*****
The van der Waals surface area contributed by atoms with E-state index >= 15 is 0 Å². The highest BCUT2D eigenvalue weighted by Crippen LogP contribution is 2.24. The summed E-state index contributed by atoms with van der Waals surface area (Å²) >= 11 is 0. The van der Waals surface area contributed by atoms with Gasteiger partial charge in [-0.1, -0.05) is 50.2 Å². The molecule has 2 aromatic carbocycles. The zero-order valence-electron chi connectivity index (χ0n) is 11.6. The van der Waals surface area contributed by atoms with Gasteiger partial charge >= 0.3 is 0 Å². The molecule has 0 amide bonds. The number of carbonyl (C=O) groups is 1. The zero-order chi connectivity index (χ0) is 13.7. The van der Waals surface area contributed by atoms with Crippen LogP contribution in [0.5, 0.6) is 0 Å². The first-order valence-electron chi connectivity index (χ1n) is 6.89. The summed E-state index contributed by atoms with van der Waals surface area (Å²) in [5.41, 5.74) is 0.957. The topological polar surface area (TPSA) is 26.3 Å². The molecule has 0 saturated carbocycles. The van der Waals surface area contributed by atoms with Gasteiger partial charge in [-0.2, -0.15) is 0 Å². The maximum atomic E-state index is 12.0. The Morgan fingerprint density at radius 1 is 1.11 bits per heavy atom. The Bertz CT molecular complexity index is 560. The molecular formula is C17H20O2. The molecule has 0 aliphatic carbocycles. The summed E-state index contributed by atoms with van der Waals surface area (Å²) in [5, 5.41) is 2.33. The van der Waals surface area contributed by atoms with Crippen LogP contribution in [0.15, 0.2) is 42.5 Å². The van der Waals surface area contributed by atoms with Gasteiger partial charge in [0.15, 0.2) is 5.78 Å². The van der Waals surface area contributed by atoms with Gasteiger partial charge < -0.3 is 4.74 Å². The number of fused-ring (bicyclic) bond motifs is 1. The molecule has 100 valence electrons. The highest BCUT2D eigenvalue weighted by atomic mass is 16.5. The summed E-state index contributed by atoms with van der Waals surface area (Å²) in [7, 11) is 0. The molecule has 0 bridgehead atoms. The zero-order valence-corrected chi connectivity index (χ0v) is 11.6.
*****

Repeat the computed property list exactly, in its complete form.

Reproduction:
The van der Waals surface area contributed by atoms with E-state index >= 15 is 0 Å². The highest BCUT2D eigenvalue weighted by Crippen LogP contribution is 2.24. The summed E-state index contributed by atoms with van der Waals surface area (Å²) >= 11 is 0. The van der Waals surface area contributed by atoms with Gasteiger partial charge in [-0.1, -0.05) is 50.2 Å². The molecule has 2 aromatic carbocycles. The zero-order valence-electron chi connectivity index (χ0n) is 11.6. The van der Waals surface area contributed by atoms with Gasteiger partial charge >= 0.3 is 0 Å². The molecule has 0 amide bonds. The number of carbonyl (C=O) groups is 1. The zero-order chi connectivity index (χ0) is 13.7. The van der Waals surface area contributed by atoms with Crippen LogP contribution in [0.5, 0.6) is 0 Å². The first-order valence-electron chi connectivity index (χ1n) is 6.89. The summed E-state index contributed by atoms with van der Waals surface area (Å²) in [5.41, 5.74) is 0.957. The topological polar surface area (TPSA) is 26.3 Å². The molecule has 0 saturated carbocycles. The van der Waals surface area contributed by atoms with Gasteiger partial charge in [-0.2, -0.15) is 0 Å². The maximum atomic E-state index is 12.0. The Morgan fingerprint density at radius 1 is 1.11 bits per heavy atom. The Bertz CT molecular complexity index is 560. The molecular formula is C17H20O2. The molecule has 0 aliphatic carbocycles. The summed E-state index contributed by atoms with van der Waals surface area (Å²) in [5, 5.41) is 2.33. The van der Waals surface area contributed by atoms with Crippen LogP contribution in [0.15, 0.2) is 42.5 Å². The van der Waals surface area contributed by atoms with Gasteiger partial charge in [0.15, 0.2) is 5.78 Å². The van der Waals surface area contributed by atoms with Gasteiger partial charge < -0.3 is 4.74 Å². The number of fused-ring (bicyclic) bond motifs is 1. The molecule has 100 valence electrons. The highest BCUT2D eigenvalue weighted by atomic mass is 16.5. The summed E-state index contributed by atoms with van der Waals surface area (Å²) in [7, 11) is 0. The molecule has 0 bridgehead atoms. The zero-order valence-corrected chi connectivity index (χ0v) is 11.6.